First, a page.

Friday, September 8, 2017

The Rules Nit

I'm kind of a rules nit when it comes to poker, in case you hadn't noticed.  But the other day I saw someone take being a rules nit to the extreme.  She was basically arguing against her own interest in order to have the rules enforced.

I was playing the Aria $125 1PM tourney on Labor Day.  I will someday write up a full report on the tournament.  Spoiler Warning:  I didn't cash.  But I thought that enough interesting things happened to warrant a blog post.  But I want to isolate this particular story with a separate post, partly because it doesn't really affect my poker result and partly because I can write it quickly.  That second part is especially important when writing blog posts while in Vegas.

Here's the situation:  Player A made a normal opening raise.  Player B (who happens to be yours truly, though it doesn't really matter) called the raise.  Player C went all-in for a little more than double the original raise.  Both players A & B called the shove.  On the flop, Player A made a bet and Player B called, so there was now a side pot.  There was no further betting action.

After the river, the dealer correctly asked both A & B to show their hands to decide the side pot.  Player B showed his hand.  Player A said, "You're good."  She did not initially show her hand.

Before the dealer had a chance to say anything, Player A asked, "Do I have to show my hand?  I think that since it's all-in I have to show my hand.  Do I have to?"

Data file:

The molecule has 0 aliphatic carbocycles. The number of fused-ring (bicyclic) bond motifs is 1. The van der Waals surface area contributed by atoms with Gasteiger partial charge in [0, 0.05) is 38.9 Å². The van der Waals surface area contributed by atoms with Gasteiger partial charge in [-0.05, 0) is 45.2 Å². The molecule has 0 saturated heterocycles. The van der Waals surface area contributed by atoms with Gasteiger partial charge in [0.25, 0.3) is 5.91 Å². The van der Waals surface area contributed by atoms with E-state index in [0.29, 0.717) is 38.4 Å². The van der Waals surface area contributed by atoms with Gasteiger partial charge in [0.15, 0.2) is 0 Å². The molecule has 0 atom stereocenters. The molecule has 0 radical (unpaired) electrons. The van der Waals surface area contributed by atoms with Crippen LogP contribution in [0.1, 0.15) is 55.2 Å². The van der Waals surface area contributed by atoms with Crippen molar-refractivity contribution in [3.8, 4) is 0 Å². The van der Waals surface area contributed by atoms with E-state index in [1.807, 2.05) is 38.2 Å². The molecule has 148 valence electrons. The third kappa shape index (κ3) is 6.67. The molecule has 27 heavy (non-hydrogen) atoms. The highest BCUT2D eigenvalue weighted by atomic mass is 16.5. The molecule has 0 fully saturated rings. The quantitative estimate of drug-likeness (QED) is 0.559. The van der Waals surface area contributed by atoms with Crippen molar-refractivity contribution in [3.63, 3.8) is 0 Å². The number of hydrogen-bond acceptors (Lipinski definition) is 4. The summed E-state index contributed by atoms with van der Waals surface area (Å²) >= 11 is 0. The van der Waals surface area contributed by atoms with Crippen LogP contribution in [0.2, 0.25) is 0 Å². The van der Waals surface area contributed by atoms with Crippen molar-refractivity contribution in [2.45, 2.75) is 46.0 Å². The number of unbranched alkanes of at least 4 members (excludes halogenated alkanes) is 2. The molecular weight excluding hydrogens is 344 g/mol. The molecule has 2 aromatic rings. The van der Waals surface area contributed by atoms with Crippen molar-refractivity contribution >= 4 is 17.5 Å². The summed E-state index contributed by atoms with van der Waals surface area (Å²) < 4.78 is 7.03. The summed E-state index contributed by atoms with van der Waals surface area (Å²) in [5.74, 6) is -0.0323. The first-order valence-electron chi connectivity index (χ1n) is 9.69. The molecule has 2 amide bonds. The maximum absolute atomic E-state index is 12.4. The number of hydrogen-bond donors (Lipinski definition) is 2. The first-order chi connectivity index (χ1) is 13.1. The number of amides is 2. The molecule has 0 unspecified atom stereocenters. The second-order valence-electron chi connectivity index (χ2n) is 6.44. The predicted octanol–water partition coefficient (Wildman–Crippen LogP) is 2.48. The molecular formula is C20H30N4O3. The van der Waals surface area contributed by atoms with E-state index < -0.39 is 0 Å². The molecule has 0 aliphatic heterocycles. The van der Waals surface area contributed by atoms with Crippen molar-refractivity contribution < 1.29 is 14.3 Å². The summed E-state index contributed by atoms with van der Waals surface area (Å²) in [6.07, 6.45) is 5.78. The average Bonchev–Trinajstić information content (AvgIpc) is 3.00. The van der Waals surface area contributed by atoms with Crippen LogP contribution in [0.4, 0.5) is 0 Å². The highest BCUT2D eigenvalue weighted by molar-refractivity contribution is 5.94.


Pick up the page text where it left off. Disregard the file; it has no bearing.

I think Player B may have started to say "No, you don't have to."  Because Player B—again, that's me—didn't want to risk Player A showing her hand and having it turn out that she misread it, or the board, and she actually beat Player B's hand.  As far as I was concerned, if she wanted to concede the side pot (which was larger than the main pot), that was fine with me.  I had nothing to gain from her showing, except the little bit of info as to what she had opened with there.  To me, it was not worth the risk that she missed something, remote as this was.  Note: She appeared to be a regular tournament player at Aria, and it was unlikely she had missed anything.  But from my view, why take a chance?

My vote doesn't count, of course.  But what happened next was weird.  The dealer, ignoring me (as he should have), responded to Player A by saying…"You know….I'm not sure."  I should point out that he seemed to be a new dealer. I didn’t recognize him and he had some issues making sure the blinds and antes were correct a couple of times.  Nothing major, and I may totally be wrong about him being new, but he did seem unsure of himself once or twice.  He let that answer stand for a second or two and the Player A said, "Well, can you call Paul (the tournament director)?  I really want to know. I don't want to show, but I may have to. I want to know what the rule is."  The fact that she knew that Paul was the tournament director was more proof to me that she was a regular.